AboutFor over fifty years, Saul has been one of America’s boldest and most iconoclastic painters. The exhibition at the New Museum will bring together approximately sixty paintings from across his long career.
Beginning in the early 1960s, Saul began to incorporate imagery borrowed from a range of pop-cultural sources into his exuberant, brightly colored paintings, adopting a style that has proven to be far ahead of its time. His work developed independently from concurrent art historical movements like Pop art, with which it shares some superficially similar concerns. Instead of the cool detachment of Andy Warhol and Roy Lichtenstein, however, Saul crafted his own unique blend of Surrealism, history painting, vernacular illustration, and the real-life shock and horror of current events. This madcap formula has allowed the artist to critique art historical pretensions while addressing the outsized characters and realities of his day. Long considered outside the narrative of twentieth-century art, Peter Saul’s work has gained greater appreciation as younger artists register his influence in work across mediums.
Saul’s earliest paintings, which he created in Paris, demonstrate a loose, gestural style of abstraction, yet he began to incorporate text, recognizable characters, and consumer products into his works as early as 1960. Around this time, he plucked figures like Donald Duck and Superman from the pages of comic books and deposited them into chaotic scenes representative of the avarice and violence of America. In the late 1960s and early 1970s, Saul created some of his most shocking and indelible works in response to the Vietnam War with a series that captured the conflict’s grotesque brutality, racism, and destruction. A later group of paintings, which examines the chaotic sociopolitical fabric of urban life in California, reflects the dissolution of 1960s counterculture and the corruption, racism, and greed of US politics.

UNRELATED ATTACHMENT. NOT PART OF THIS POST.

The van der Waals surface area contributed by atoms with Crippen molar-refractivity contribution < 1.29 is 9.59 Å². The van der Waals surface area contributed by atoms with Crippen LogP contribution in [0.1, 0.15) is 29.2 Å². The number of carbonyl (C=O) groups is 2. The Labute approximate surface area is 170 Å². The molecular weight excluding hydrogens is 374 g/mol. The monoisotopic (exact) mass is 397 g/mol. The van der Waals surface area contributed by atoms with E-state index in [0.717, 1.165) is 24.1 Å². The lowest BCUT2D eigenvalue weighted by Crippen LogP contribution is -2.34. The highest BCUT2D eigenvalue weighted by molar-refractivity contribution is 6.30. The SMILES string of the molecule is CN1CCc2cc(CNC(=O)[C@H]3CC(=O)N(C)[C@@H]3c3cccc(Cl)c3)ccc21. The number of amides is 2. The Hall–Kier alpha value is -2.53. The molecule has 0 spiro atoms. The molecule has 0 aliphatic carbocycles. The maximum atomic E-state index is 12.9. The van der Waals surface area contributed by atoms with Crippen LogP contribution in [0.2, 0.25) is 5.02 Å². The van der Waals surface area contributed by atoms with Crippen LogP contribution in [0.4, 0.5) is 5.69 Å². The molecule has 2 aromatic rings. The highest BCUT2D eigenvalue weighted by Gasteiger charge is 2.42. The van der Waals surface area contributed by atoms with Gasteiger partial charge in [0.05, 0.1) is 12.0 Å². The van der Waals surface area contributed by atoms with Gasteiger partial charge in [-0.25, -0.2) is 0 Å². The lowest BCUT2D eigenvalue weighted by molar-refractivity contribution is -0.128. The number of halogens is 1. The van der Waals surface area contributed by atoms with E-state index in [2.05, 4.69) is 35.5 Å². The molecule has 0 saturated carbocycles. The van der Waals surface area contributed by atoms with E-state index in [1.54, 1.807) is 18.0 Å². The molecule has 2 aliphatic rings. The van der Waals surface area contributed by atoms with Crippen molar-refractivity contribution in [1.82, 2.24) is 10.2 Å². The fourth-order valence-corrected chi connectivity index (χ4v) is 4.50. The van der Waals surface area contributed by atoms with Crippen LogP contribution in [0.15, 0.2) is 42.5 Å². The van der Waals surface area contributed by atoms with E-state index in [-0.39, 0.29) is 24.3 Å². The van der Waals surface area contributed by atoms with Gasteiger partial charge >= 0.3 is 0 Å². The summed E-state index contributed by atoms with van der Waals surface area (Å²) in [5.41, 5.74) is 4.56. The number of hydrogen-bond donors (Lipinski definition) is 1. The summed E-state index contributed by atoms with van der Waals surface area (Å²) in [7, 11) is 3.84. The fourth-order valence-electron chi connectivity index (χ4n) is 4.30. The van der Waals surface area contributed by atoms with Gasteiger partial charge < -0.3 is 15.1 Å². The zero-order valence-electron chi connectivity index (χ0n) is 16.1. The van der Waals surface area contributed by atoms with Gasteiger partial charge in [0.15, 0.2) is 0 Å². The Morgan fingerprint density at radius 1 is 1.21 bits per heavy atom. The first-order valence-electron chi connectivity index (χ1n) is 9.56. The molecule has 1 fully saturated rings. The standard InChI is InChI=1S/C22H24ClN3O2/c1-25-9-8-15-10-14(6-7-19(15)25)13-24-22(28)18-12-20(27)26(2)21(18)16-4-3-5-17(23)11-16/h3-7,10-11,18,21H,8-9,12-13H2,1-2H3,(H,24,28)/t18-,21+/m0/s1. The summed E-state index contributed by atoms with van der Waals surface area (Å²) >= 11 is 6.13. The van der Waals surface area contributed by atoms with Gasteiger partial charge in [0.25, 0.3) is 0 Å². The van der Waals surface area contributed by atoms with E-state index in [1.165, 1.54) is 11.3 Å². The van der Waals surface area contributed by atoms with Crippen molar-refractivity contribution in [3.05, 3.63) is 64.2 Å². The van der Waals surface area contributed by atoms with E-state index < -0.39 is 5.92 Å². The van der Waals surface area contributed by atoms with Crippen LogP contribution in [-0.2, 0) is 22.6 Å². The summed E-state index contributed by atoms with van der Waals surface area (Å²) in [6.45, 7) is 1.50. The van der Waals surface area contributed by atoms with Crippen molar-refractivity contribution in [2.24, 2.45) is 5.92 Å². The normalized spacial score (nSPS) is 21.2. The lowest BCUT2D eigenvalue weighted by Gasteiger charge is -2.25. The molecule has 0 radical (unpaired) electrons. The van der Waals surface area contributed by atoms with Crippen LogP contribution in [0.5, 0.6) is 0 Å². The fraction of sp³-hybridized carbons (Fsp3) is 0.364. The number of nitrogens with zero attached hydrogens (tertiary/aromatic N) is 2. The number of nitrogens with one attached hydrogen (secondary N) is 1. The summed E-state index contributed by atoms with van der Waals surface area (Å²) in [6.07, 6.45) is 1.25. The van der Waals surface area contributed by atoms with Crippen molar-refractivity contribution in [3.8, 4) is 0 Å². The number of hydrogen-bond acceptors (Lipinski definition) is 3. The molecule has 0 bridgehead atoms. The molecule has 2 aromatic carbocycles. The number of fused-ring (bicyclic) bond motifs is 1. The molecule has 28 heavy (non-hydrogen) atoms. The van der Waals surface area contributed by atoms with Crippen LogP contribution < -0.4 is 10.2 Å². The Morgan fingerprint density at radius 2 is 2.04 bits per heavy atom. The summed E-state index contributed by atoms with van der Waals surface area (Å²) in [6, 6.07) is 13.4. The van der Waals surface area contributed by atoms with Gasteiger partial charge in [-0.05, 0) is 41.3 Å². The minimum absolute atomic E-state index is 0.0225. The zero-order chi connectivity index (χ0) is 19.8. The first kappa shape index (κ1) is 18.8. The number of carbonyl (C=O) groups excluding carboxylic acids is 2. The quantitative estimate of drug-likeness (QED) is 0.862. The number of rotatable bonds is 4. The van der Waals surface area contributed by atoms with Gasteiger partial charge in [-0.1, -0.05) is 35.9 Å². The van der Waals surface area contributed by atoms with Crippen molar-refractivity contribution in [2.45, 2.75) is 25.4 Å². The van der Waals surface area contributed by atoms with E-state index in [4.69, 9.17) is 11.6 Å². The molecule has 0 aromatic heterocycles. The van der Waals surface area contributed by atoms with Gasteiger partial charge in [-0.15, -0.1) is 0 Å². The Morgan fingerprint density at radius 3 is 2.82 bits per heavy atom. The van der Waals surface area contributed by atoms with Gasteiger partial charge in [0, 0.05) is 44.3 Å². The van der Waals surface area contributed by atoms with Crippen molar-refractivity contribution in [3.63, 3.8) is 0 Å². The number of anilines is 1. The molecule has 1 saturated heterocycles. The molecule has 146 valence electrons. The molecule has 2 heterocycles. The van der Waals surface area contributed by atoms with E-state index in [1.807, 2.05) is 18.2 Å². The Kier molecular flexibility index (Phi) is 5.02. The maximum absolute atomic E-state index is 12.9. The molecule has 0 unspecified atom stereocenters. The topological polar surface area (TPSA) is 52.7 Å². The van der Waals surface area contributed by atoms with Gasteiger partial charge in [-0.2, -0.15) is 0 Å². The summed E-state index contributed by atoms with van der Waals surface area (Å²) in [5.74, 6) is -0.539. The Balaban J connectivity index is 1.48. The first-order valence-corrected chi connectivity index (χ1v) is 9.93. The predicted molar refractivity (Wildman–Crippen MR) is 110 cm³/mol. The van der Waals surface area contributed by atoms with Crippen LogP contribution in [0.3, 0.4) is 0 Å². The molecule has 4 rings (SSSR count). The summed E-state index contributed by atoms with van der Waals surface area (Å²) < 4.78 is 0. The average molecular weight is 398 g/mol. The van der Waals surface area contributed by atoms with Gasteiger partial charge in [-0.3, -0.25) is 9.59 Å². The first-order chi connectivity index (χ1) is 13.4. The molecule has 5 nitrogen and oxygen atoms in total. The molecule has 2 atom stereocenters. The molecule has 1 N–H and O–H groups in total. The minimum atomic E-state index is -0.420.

Saul extended his interrogation of American history in his portraits of infamous criminals like John Wayne Gacy, archetypes like cowboys and businessmen, and US presidents such as Ronald Reagan, George W. Bush, and Donald Trump, whom Saul depicts with disdain and condemnation. He has also looked further back to reimagine supposedly triumphant scenes from America’s past—including Columbus’s arrival in America, Washington crossing the Delaware, and Custer’s Last Stand—as moments of comical failure or disgrace. With a caustic sense of humor, Saul has continuously skewered America’s leaders, rendering their stretched, distorted bodies in Day-Glo colors. His disparate influences range from MAD magazine comics to Surrealist fantasies and American social realist painting from the 1930s.
With its embrace of vernacular culture, Saul’s work stands as a key link between young figurative painters and older groups of artists like the Hairy Who in Chicago and the Bay Area Funk artists, who similarly operated outside the dominant critical modes of their time. Historically, his work also connects to the Surrealist landscapes of Salvador Dalí and Roberto Matta, and to the biting political caricatures of artists such as Francisco Goya and William Hogarth. Often championed by West Coast artists like Mike Kelley and Jim Shaw, Saul’s work, pushed for so long to the margins of the art world, now proves to be a perfect expression of our horrific present.
This exhibition is curated by Massimiliano Gioni, Edlis Neeson Artistic Director, and Gary Carrion-Murayari, Kraus Family Curator.